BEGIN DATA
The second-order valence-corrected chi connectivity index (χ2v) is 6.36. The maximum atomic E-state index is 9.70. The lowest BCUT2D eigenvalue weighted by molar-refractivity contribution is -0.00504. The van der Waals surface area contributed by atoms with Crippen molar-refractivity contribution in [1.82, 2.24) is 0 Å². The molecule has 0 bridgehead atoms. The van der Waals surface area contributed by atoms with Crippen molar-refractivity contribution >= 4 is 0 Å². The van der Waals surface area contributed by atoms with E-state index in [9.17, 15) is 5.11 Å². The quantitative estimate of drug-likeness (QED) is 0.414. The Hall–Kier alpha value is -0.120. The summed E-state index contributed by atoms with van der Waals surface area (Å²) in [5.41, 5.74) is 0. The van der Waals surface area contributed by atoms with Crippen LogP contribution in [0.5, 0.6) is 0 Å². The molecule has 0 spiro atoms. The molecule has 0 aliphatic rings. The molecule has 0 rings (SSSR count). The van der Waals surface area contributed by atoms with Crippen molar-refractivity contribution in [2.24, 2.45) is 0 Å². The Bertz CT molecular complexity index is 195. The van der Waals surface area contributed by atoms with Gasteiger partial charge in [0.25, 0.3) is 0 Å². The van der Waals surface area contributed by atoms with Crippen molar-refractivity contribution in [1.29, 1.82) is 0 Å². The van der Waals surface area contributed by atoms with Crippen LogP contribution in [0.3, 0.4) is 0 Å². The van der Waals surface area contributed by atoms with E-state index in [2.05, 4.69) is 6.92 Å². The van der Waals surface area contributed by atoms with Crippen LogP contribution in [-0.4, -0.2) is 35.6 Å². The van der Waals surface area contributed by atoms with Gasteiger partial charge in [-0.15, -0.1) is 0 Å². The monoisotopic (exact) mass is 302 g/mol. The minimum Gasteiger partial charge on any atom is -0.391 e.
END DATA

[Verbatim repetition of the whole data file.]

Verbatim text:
The second-order valence-corrected chi connectivity index (χ2v) is 6.36. The maximum atomic E-state index is 9.70. The lowest BCUT2D eigenvalue weighted by molar-refractivity contribution is -0.00504. The van der Waals surface area contributed by atoms with Crippen molar-refractivity contribution in [1.82, 2.24) is 0 Å². The molecule has 0 bridgehead atoms. The van der Waals surface area contributed by atoms with Crippen molar-refractivity contribution >= 4 is 0 Å². The van der Waals surface area contributed by atoms with E-state index in [9.17, 15) is 5.11 Å². The quantitative estimate of drug-likeness (QED) is 0.414. The Hall–Kier alpha value is -0.120. The summed E-state index contributed by atoms with van der Waals surface area (Å²) in [5.41, 5.74) is 0. The van der Waals surface area contributed by atoms with Crippen LogP contribution in [0.5, 0.6) is 0 Å². The molecule has 0 spiro atoms. The molecule has 0 aliphatic rings. The molecule has 0 rings (SSSR count). The van der Waals surface area contributed by atoms with Crippen molar-refractivity contribution in [2.24, 2.45) is 0 Å². The Bertz CT molecular complexity index is 195. The van der Waals surface area contributed by atoms with Gasteiger partial charge in [0.25, 0.3) is 0 Å². The van der Waals surface area contributed by atoms with Crippen molar-refractivity contribution in [1.29, 1.82) is 0 Å². The van der Waals surface area contributed by atoms with Crippen LogP contribution in [0.3, 0.4) is 0 Å². The van der Waals surface area contributed by atoms with E-state index in [2.05, 4.69) is 6.92 Å². The van der Waals surface area contributed by atoms with Crippen LogP contribution in [-0.4, -0.2) is 35.6 Å². The van der Waals surface area contributed by atoms with Gasteiger partial charge in [-0.15, -0.1) is 0 Å². The monoisotopic (exact) mass is 302 g/mol. The minimum Gasteiger partial charge on any atom is -0.391 e.